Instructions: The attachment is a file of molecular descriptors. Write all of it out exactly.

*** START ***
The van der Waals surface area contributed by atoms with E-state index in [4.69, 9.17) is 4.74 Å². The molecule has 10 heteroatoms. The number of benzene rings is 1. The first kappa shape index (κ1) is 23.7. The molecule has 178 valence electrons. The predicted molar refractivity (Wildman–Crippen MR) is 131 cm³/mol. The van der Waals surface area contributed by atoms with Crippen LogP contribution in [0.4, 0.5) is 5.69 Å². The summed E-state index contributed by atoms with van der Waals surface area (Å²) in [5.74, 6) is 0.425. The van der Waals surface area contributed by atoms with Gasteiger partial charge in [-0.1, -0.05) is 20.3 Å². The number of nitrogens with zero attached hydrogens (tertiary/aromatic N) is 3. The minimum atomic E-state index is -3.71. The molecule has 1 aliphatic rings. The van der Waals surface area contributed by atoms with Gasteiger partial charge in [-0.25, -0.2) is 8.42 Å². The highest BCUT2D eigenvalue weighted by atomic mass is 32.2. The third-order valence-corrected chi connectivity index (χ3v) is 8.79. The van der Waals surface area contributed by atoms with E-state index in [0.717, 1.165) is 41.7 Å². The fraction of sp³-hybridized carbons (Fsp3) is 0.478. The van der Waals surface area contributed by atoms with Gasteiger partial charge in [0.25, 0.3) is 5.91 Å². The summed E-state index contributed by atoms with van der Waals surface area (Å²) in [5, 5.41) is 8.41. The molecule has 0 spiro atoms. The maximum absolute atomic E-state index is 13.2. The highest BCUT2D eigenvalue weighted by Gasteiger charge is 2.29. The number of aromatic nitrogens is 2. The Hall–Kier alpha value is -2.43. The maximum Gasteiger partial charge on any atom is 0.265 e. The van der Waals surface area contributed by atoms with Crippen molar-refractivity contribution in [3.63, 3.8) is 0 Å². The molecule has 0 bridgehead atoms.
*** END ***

The van der Waals surface area contributed by atoms with E-state index in [4.69, 9.17) is 4.74 Å². The molecule has 10 heteroatoms. The number of benzene rings is 1. The first kappa shape index (κ1) is 23.7. The molecule has 178 valence electrons. The predicted molar refractivity (Wildman–Crippen MR) is 131 cm³/mol. The van der Waals surface area contributed by atoms with Crippen LogP contribution in [0.4, 0.5) is 5.69 Å². The summed E-state index contributed by atoms with van der Waals surface area (Å²) in [5.74, 6) is 0.425. The van der Waals surface area contributed by atoms with Gasteiger partial charge in [-0.1, -0.05) is 20.3 Å². The number of nitrogens with zero attached hydrogens (tertiary/aromatic N) is 3. The minimum atomic E-state index is -3.71. The molecule has 1 aliphatic rings. The van der Waals surface area contributed by atoms with Gasteiger partial charge in [-0.25, -0.2) is 8.42 Å². The highest BCUT2D eigenvalue weighted by atomic mass is 32.2. The third-order valence-corrected chi connectivity index (χ3v) is 8.79. The van der Waals surface area contributed by atoms with E-state index in [0.717, 1.165) is 41.7 Å². The fraction of sp³-hybridized carbons (Fsp3) is 0.478. The van der Waals surface area contributed by atoms with Gasteiger partial charge in [0.25, 0.3) is 5.91 Å². The summed E-state index contributed by atoms with van der Waals surface area (Å²) in [5, 5.41) is 8.41. The molecule has 0 spiro atoms. The maximum absolute atomic E-state index is 13.2. The highest BCUT2D eigenvalue weighted by Gasteiger charge is 2.29. The number of aromatic nitrogens is 2. The Hall–Kier alpha value is -2.43. The maximum Gasteiger partial charge on any atom is 0.265 e. The van der Waals surface area contributed by atoms with Crippen molar-refractivity contribution in [3.63, 3.8) is 0 Å². The molecule has 0 bridgehead atoms.